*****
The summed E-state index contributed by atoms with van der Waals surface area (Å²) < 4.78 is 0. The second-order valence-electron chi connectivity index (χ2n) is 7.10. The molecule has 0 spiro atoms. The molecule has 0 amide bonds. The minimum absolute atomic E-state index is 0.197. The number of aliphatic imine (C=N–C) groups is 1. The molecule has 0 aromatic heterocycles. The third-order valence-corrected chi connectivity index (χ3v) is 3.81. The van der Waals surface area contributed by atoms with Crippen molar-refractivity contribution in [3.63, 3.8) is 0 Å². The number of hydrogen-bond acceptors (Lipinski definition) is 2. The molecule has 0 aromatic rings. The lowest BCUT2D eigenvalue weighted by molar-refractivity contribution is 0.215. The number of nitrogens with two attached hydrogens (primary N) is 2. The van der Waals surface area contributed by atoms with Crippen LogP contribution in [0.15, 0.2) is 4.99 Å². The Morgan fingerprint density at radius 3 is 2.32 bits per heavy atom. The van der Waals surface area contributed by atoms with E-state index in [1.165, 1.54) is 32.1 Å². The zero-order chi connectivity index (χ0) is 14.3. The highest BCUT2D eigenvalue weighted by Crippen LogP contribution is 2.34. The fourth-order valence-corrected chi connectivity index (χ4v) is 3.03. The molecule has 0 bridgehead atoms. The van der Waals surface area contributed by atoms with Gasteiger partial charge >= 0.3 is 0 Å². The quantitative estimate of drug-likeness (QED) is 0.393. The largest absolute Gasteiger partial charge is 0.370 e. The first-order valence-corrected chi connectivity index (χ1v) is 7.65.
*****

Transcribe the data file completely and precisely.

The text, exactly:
The summed E-state index contributed by atoms with van der Waals surface area (Å²) < 4.78 is 0. The second-order valence-electron chi connectivity index (χ2n) is 7.10. The molecule has 0 spiro atoms. The molecule has 0 amide bonds. The minimum absolute atomic E-state index is 0.197. The number of aliphatic imine (C=N–C) groups is 1. The molecule has 0 aromatic heterocycles. The third-order valence-corrected chi connectivity index (χ3v) is 3.81. The van der Waals surface area contributed by atoms with Crippen molar-refractivity contribution in [3.63, 3.8) is 0 Å². The number of hydrogen-bond acceptors (Lipinski definition) is 2. The molecule has 0 aromatic rings. The lowest BCUT2D eigenvalue weighted by molar-refractivity contribution is 0.215. The number of nitrogens with two attached hydrogens (primary N) is 2. The van der Waals surface area contributed by atoms with Crippen LogP contribution in [0.15, 0.2) is 4.99 Å². The Morgan fingerprint density at radius 3 is 2.32 bits per heavy atom. The van der Waals surface area contributed by atoms with E-state index in [1.165, 1.54) is 32.1 Å². The zero-order chi connectivity index (χ0) is 14.3. The highest BCUT2D eigenvalue weighted by Crippen LogP contribution is 2.34. The fourth-order valence-corrected chi connectivity index (χ4v) is 3.03. The molecule has 0 bridgehead atoms. The van der Waals surface area contributed by atoms with Gasteiger partial charge >= 0.3 is 0 Å². The quantitative estimate of drug-likeness (QED) is 0.393. The largest absolute Gasteiger partial charge is 0.370 e. The first-order valence-corrected chi connectivity index (χ1v) is 7.65.